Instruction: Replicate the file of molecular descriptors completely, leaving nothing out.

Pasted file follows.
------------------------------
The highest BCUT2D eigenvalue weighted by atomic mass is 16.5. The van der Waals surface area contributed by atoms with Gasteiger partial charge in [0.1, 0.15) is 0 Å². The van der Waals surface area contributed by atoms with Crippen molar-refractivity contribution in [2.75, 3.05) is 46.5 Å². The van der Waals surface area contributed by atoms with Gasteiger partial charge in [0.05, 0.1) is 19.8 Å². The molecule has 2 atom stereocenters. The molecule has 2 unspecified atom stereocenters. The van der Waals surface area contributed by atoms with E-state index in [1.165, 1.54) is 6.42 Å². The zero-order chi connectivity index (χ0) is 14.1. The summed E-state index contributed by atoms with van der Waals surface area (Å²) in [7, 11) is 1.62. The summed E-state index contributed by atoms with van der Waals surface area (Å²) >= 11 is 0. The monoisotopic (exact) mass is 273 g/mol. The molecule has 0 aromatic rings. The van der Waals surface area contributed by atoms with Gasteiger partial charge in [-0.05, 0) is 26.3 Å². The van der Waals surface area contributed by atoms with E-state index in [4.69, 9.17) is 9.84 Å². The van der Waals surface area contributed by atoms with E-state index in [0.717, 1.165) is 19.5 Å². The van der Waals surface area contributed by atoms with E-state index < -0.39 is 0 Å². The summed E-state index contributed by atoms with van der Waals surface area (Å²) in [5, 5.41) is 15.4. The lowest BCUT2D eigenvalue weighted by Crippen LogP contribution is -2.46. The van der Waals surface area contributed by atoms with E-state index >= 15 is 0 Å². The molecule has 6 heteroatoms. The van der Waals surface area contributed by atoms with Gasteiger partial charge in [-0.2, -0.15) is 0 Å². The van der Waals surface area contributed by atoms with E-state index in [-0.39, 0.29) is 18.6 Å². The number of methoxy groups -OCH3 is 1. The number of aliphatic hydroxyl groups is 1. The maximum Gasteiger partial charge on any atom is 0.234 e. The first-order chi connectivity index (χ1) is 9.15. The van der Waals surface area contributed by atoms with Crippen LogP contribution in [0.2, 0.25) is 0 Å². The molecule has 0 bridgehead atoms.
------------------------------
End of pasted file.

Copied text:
The highest BCUT2D eigenvalue weighted by atomic mass is 16.5. The van der Waals surface area contributed by atoms with Gasteiger partial charge in [0.1, 0.15) is 0 Å². The van der Waals surface area contributed by atoms with Crippen molar-refractivity contribution in [2.75, 3.05) is 46.5 Å². The van der Waals surface area contributed by atoms with Gasteiger partial charge in [0.05, 0.1) is 19.8 Å². The molecule has 2 atom stereocenters. The molecule has 2 unspecified atom stereocenters. The van der Waals surface area contributed by atoms with E-state index in [1.165, 1.54) is 6.42 Å². The zero-order chi connectivity index (χ0) is 14.1. The summed E-state index contributed by atoms with van der Waals surface area (Å²) in [7, 11) is 1.62. The summed E-state index contributed by atoms with van der Waals surface area (Å²) >= 11 is 0. The monoisotopic (exact) mass is 273 g/mol. The molecule has 0 aromatic rings. The van der Waals surface area contributed by atoms with Gasteiger partial charge in [-0.05, 0) is 26.3 Å². The van der Waals surface area contributed by atoms with E-state index in [4.69, 9.17) is 9.84 Å². The van der Waals surface area contributed by atoms with E-state index in [0.717, 1.165) is 19.5 Å². The van der Waals surface area contributed by atoms with E-state index < -0.39 is 0 Å². The summed E-state index contributed by atoms with van der Waals surface area (Å²) in [5, 5.41) is 15.4. The lowest BCUT2D eigenvalue weighted by Crippen LogP contribution is -2.46. The van der Waals surface area contributed by atoms with E-state index >= 15 is 0 Å². The molecule has 6 heteroatoms. The van der Waals surface area contributed by atoms with Gasteiger partial charge in [-0.2, -0.15) is 0 Å². The van der Waals surface area contributed by atoms with E-state index in [-0.39, 0.29) is 18.6 Å². The number of methoxy groups -OCH3 is 1. The number of aliphatic hydroxyl groups is 1. The maximum Gasteiger partial charge on any atom is 0.234 e. The first-order chi connectivity index (χ1) is 9.15. The van der Waals surface area contributed by atoms with Crippen LogP contribution in [0.2, 0.25) is 0 Å². The molecule has 0 bridgehead atoms.